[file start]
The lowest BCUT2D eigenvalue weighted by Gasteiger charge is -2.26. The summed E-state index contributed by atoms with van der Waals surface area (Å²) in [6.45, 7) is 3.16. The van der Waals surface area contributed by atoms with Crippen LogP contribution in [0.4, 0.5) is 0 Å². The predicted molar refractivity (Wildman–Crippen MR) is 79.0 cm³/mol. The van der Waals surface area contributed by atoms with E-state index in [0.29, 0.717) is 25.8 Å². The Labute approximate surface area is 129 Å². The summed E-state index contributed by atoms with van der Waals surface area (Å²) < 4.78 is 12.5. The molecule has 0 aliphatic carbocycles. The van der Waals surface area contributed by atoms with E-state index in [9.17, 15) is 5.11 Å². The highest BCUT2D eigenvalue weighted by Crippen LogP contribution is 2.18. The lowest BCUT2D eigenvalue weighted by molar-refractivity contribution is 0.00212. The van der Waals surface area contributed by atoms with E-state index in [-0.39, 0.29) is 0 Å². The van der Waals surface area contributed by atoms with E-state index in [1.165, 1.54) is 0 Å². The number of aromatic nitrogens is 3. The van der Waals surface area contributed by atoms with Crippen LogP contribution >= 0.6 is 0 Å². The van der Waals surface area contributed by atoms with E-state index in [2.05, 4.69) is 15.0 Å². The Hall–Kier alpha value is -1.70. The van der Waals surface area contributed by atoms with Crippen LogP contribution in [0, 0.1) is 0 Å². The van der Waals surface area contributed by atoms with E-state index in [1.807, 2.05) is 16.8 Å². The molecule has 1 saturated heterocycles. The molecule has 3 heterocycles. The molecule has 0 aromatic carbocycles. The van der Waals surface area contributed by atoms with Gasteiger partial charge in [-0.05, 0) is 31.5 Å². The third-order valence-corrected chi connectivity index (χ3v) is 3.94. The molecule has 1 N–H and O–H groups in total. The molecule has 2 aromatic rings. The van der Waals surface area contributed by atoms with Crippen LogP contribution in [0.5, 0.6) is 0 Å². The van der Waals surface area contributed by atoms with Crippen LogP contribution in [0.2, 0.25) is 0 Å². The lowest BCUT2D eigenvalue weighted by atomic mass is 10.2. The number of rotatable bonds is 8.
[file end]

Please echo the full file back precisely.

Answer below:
The lowest BCUT2D eigenvalue weighted by Gasteiger charge is -2.26. The summed E-state index contributed by atoms with van der Waals surface area (Å²) in [6.45, 7) is 3.16. The van der Waals surface area contributed by atoms with Crippen LogP contribution in [0.4, 0.5) is 0 Å². The predicted molar refractivity (Wildman–Crippen MR) is 79.0 cm³/mol. The van der Waals surface area contributed by atoms with E-state index in [0.29, 0.717) is 25.8 Å². The Labute approximate surface area is 129 Å². The summed E-state index contributed by atoms with van der Waals surface area (Å²) < 4.78 is 12.5. The molecule has 0 aliphatic carbocycles. The van der Waals surface area contributed by atoms with E-state index in [9.17, 15) is 5.11 Å². The highest BCUT2D eigenvalue weighted by Crippen LogP contribution is 2.18. The lowest BCUT2D eigenvalue weighted by molar-refractivity contribution is 0.00212. The van der Waals surface area contributed by atoms with E-state index in [-0.39, 0.29) is 0 Å². The van der Waals surface area contributed by atoms with E-state index in [1.165, 1.54) is 0 Å². The number of aromatic nitrogens is 3. The van der Waals surface area contributed by atoms with Crippen LogP contribution >= 0.6 is 0 Å². The van der Waals surface area contributed by atoms with E-state index in [2.05, 4.69) is 15.0 Å². The Hall–Kier alpha value is -1.70. The van der Waals surface area contributed by atoms with Crippen LogP contribution in [0, 0.1) is 0 Å². The van der Waals surface area contributed by atoms with E-state index in [1.807, 2.05) is 16.8 Å². The molecule has 1 saturated heterocycles. The molecule has 3 heterocycles. The molecule has 0 aromatic carbocycles. The van der Waals surface area contributed by atoms with Gasteiger partial charge in [-0.05, 0) is 31.5 Å². The third-order valence-corrected chi connectivity index (χ3v) is 3.94. The molecule has 1 N–H and O–H groups in total. The molecule has 2 aromatic rings. The van der Waals surface area contributed by atoms with Crippen LogP contribution in [0.5, 0.6) is 0 Å². The van der Waals surface area contributed by atoms with Crippen LogP contribution in [0.2, 0.25) is 0 Å². The lowest BCUT2D eigenvalue weighted by atomic mass is 10.2. The number of rotatable bonds is 8.